Even though a wide range of social and economic factors may influence whether teens get involved with weapons, two things appear to increase the odds for white, black and Hispanic youth alike - emotional distress and substance abuse - a recent U.S. study suggests.

Earlier involvement with weapons is also tied to higher future odds of carrying or using a gun or knife for youth in all three groups, the study found.

Among teens that carried weapons, 17 percent had shot or stabbed someone in the past year, the analysis of survey data also found.

"Based on data from our study, the majority of teens who carry weapons had not shot or stabbed anyone," said lead author Dr. Rashmi Shetgiri of the Los Angeles Biomedical Research Institute at Harbor-UCLA Medical Center.

"Weapon carrying and weapon use are correlated with each other, so it is not surprising that a proportion of youth who carried weapons also had used weapons," Shetgiri added by email.

At a time when almost 13 percent of U.S. high school students report being victimized by weapons, Shetgiri and colleagues took a look at data from the 1990s when this wasn't so common and searched for clues that might explain what factors could motivate kids to today to reach for guns and knives.

Researchers analyzed responses from national surveys of 20,745 students in grades 7 through 12 and 17,670 of their parents done in 1994 and 1995, as well as follow-up surveys with 14,738 of the teen participants done in 1996. The teen interviews were approximately one year apart.

Roughly 13 percent of black, 10 percent of Hispanic and 7 percent of white high school students said they were involved with weapons.

Compared to youth who didn't use weapons at the start of the study, white teens that did were five times more likely to also do so at the time of the second interview, the survey found. Black teens had more than four times the odds of using weapons at the end if they did so at the start, while for Hispanic adolescents the chances were more than six times higher.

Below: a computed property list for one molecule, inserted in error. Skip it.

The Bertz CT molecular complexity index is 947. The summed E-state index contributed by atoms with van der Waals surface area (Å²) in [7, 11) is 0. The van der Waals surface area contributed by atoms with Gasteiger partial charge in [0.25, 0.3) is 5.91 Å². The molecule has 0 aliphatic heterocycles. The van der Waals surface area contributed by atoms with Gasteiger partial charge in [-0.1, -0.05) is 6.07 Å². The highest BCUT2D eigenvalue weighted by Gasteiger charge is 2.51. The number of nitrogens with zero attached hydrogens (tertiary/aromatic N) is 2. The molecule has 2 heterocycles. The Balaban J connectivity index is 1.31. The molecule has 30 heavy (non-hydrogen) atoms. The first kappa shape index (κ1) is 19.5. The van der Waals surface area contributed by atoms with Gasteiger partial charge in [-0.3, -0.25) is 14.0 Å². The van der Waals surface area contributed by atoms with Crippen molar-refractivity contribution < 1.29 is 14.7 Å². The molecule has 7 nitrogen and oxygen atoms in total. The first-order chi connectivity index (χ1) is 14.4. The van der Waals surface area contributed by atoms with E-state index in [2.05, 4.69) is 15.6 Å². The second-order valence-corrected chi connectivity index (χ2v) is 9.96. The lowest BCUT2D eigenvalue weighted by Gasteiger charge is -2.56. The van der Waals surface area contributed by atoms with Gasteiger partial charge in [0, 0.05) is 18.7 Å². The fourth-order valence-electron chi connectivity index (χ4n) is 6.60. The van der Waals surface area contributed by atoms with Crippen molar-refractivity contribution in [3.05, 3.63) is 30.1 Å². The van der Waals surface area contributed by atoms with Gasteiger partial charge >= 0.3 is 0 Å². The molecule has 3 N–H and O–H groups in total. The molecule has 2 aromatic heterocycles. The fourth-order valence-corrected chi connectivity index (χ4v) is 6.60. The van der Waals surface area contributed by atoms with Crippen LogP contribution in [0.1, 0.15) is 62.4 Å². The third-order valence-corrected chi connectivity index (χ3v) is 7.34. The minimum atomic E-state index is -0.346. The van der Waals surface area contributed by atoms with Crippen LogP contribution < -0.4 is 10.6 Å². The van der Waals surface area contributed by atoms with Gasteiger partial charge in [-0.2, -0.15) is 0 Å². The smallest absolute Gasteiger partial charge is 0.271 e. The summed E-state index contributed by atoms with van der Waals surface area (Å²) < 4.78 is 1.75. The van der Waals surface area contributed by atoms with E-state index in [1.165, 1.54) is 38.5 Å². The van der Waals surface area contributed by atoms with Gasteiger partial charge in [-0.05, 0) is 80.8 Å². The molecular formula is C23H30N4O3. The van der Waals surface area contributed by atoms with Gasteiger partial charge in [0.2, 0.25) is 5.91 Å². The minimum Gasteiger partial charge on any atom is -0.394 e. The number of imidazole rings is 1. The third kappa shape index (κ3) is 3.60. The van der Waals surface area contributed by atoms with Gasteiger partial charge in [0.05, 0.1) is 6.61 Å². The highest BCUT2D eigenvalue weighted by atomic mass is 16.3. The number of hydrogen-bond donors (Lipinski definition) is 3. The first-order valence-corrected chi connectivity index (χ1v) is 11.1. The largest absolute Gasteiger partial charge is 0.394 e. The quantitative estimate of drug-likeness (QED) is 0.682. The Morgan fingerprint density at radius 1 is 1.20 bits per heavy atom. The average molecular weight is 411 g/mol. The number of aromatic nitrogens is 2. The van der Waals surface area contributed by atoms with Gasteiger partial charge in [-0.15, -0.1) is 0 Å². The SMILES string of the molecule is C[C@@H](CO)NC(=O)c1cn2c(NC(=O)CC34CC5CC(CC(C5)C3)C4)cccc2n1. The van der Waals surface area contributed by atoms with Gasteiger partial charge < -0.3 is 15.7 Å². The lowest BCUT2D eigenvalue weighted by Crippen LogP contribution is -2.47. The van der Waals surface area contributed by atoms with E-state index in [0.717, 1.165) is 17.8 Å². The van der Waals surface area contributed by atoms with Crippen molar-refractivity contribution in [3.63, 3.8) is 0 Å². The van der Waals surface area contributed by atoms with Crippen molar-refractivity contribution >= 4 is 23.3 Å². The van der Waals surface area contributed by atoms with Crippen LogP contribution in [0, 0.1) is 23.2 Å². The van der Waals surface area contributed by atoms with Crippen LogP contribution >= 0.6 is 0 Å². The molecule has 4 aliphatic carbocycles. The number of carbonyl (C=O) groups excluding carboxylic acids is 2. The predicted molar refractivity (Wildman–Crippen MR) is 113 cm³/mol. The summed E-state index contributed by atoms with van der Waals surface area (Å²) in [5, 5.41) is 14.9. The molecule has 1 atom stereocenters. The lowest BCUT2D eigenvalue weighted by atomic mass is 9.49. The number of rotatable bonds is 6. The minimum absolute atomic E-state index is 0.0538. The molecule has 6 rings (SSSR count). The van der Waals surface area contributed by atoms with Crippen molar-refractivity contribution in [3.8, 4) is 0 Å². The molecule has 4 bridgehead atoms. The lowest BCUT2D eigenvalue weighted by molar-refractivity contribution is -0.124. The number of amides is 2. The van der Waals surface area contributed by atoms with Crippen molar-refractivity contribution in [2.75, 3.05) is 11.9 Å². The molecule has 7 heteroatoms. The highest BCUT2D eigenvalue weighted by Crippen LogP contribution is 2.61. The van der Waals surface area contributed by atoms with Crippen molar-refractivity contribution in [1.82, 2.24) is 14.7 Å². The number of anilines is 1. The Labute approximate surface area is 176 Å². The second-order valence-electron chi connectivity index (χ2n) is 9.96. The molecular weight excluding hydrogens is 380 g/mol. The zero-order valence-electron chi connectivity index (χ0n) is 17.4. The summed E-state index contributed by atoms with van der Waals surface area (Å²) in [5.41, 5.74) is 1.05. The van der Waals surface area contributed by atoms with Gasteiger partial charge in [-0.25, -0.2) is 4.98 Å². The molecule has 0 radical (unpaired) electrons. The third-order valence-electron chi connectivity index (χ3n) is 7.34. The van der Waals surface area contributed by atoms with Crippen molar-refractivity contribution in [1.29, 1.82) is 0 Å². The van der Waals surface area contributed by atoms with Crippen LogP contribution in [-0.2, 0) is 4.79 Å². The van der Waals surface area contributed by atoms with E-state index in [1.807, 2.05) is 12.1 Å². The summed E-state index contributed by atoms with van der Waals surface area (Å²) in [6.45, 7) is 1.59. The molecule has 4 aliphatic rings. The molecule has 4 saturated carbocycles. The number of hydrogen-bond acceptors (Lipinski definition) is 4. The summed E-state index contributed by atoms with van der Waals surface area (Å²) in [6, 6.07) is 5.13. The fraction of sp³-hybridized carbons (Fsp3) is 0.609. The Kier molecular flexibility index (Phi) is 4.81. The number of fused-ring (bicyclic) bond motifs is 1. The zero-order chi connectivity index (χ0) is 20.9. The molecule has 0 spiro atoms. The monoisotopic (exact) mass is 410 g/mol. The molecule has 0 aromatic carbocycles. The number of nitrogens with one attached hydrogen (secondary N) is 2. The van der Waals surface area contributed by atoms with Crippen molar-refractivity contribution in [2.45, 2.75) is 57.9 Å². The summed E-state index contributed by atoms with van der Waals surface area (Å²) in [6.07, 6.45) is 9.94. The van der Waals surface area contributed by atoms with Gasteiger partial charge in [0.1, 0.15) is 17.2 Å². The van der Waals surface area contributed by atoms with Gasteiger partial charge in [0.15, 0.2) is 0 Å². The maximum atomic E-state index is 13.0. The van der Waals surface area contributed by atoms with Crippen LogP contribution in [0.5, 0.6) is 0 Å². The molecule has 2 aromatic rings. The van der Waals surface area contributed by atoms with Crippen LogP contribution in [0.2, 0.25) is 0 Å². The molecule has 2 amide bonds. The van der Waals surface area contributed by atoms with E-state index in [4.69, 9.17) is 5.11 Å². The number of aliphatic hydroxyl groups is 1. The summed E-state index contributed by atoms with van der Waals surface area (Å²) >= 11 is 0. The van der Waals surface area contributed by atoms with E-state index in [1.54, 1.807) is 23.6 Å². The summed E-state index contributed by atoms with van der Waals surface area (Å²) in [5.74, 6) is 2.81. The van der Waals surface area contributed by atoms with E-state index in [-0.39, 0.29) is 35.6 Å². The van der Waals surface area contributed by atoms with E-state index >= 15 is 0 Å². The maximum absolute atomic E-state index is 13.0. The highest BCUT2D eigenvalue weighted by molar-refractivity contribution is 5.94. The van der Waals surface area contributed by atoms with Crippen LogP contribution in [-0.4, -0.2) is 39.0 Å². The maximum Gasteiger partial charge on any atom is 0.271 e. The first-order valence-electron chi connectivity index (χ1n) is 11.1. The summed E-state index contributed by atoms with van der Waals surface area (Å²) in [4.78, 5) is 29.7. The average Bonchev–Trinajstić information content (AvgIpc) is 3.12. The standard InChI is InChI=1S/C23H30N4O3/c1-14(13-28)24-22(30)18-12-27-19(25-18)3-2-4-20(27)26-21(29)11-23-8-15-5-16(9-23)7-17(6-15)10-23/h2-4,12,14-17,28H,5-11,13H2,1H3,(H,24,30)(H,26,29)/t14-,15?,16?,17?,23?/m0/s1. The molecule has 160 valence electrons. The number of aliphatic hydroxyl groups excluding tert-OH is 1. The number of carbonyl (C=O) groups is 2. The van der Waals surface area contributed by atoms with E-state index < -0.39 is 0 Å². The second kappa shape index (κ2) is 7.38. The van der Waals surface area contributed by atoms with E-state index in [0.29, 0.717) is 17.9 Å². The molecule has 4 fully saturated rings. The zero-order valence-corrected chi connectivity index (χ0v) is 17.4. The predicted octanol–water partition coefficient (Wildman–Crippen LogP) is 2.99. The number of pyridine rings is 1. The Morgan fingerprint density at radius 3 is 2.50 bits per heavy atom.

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Violence exposure, alcohol use and peer delinquency were risk factors for white and black teens using weapons. It's possible that among teens exposed to violence, weapon carrying may be in self-defense or a response to fear of violence, the authors note.

Gun availability in the home was a factor associated only with weapons involvement for black teens, the study also found.

High educational aspirations, however, were associated with a decreased risk of weapons involvement for both black and Hispanic teens, and stronger family connections was also a deterrent for Hispanic youth.

One limitation of the study is that data dates back two decades, the authors note in the Journal of Pediatrics. They also lacked data on youth who were not attending school or who were incarcerated, which might downplay weapons use.

Even so, the findings suggest that strategies to reduce teen weapon violence might focus on some common factors such as mental health and substance abuse, as well as certain contributors that may vary by race or ethnicity, the authors suggest.

"Knowing which groups are victimized or who have certain high risk behaviors can help healthcare providers and public health systems anticipate social support and education needs," Dr. Denise Dowd, a researcher at Children's Mercy Hospital in Kansas City who wasn't involved in the study said by email.

The best approach also depends on what issue is most urgent to solve, noted Kimberly Mitchell, a researcher at the Crimes Against Children Research Center at the University of New Hampshire who wasn't involved in the study.

"If the immediate and main concern is carrying the weapon, steps like metal detectors and police presence may be the approach," Mitchell said by email.

"Since carrying and using a weapon rarely occurs in isolation ... we often recommend a broader approach to prevention such as socio-emotional learning programs which aim to help people understand and manage emotions, set and achieve positive goals, fell and show empathy for others, establish and maintain positive relationships, and make responsible decisions," Mitchell added.